The Internet, as a medium, only amplifies these emotions. By the late 1990s, researchers had already noted that, although online speech could be viewed by millions, the process not only impacts them like “one-to-one communication” would, but it’s also active where radio and TV consumption is passive. Online hate speech therefore feels personal and empowering because the posters are writing, clicking, reading, and making decisions about their own browsing. More recent research has also proven that social media consumption releases dopamine, creating a feel-good feedback loop. Beyond the psychological impacts, online speech has a unique logistical ability to transcend time and space. These platforms offer a place to turn to whenever someone needs a fellow nationalist to talk to, regardless of the geographic distance.
The message seems clear: At least on its own, the censorship we’re seeing now doesn’t get to the core of hate speech. No matter the political climate, there will likely always be an emotional need for the “why” of hate speech—the validation and support it offers—regardless of how difficult it is to access online groups. As we’re seeing, people have already begun to build their own hate-friendly crowdfunding platforms and apps, in addition to moving to the dark web.
So, looking ahead, what can we take away from the varying axes of hate speech?
For one, my conversations suggest that, although the work may be largely uncomfortable, policymakers and tech companies ought to acknowledge that hate group members are still people, not Twitter bots censorship can just conjure away. Some efforts are taking this point to heart. Programs like Life After Hate and the Department of Homeland Security’s Countering Violent Extremism initiative, for instance, are crucial in efforts to push back against hate speech because they address the emotional component, work from the community level, and acknowledge the range of U.S. extremist ideology. But, under the Trump administration, Life After Hate has lost federal funding, and CVE has become “Countering Islamic Extremism.”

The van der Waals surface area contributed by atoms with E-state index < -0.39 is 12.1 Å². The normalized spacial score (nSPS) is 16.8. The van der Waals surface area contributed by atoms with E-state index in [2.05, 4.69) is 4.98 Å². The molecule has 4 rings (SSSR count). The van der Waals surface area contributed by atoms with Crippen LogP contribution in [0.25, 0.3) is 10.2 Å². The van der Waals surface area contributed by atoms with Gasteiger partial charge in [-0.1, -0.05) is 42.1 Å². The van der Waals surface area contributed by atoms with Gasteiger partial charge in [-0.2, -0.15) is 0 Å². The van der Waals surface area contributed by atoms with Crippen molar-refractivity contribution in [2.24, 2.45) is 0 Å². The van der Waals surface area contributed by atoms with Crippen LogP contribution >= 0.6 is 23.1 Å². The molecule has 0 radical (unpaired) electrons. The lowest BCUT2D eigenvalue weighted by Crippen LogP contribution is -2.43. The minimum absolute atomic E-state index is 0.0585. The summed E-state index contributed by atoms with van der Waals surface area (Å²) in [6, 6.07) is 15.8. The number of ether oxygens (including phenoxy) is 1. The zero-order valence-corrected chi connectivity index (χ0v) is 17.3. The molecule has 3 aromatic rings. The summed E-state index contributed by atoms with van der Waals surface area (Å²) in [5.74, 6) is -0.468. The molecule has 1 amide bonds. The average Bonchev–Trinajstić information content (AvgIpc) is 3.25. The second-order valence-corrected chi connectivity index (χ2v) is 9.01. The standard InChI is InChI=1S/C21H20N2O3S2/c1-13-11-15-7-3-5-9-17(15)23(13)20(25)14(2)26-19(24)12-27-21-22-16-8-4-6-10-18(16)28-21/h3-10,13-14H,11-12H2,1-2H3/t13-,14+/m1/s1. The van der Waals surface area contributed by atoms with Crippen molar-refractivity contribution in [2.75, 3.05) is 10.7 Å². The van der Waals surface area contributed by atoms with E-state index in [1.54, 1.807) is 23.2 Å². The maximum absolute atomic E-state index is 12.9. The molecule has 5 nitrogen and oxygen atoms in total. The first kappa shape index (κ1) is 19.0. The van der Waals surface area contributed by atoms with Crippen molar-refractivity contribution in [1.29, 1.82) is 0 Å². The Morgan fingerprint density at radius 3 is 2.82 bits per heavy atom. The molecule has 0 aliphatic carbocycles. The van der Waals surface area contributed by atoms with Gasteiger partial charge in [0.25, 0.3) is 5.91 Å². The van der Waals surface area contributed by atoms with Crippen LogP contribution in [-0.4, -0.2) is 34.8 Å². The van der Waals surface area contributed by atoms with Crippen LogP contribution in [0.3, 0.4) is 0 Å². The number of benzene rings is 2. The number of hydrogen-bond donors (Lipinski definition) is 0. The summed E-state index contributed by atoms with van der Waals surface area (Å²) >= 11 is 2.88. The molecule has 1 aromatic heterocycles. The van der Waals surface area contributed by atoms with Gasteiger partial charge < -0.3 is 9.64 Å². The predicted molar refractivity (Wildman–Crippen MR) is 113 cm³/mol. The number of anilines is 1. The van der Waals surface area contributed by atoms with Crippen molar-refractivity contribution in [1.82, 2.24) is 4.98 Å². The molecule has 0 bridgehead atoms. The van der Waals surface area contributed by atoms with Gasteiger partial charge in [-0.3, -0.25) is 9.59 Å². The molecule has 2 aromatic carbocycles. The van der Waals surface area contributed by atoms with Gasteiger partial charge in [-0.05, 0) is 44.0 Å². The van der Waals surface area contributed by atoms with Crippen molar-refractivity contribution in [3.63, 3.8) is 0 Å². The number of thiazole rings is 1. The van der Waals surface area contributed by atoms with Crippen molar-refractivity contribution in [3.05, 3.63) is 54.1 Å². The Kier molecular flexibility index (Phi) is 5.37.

To do nothing, as we’ve now seen many times over, has serious consequences, even in addition to the death of Heyer. Dylann Roof explained in his manifesto that his massacre was inspired by the statistics on the propagandistic hate website Council of Conservative Citizens. The Southern Poverty Law Center has found that Stormfront members have collectively murdered some 100 people, making them “disproportionately responsible” for hate crimes and mass killings.
Reinstating funding for support groups like Life After Hate would be a good start, as would including far-right extremism in DHS program efforts. Standard counter-narratives also could play a weighty role; they could adapt to and learn from alt-right Internet icons, creating similar, consistent, personality- and meme-driven anti-hate accounts, rather than their standard YouTube videos and messaging campaigns. Regardless, in response to hate, what’s critical, especially in this political season, is that we try something better, and more visceral, than a cosmetic fix, something that ultimately roots out the “why,” and not just the “what,” of hate speech.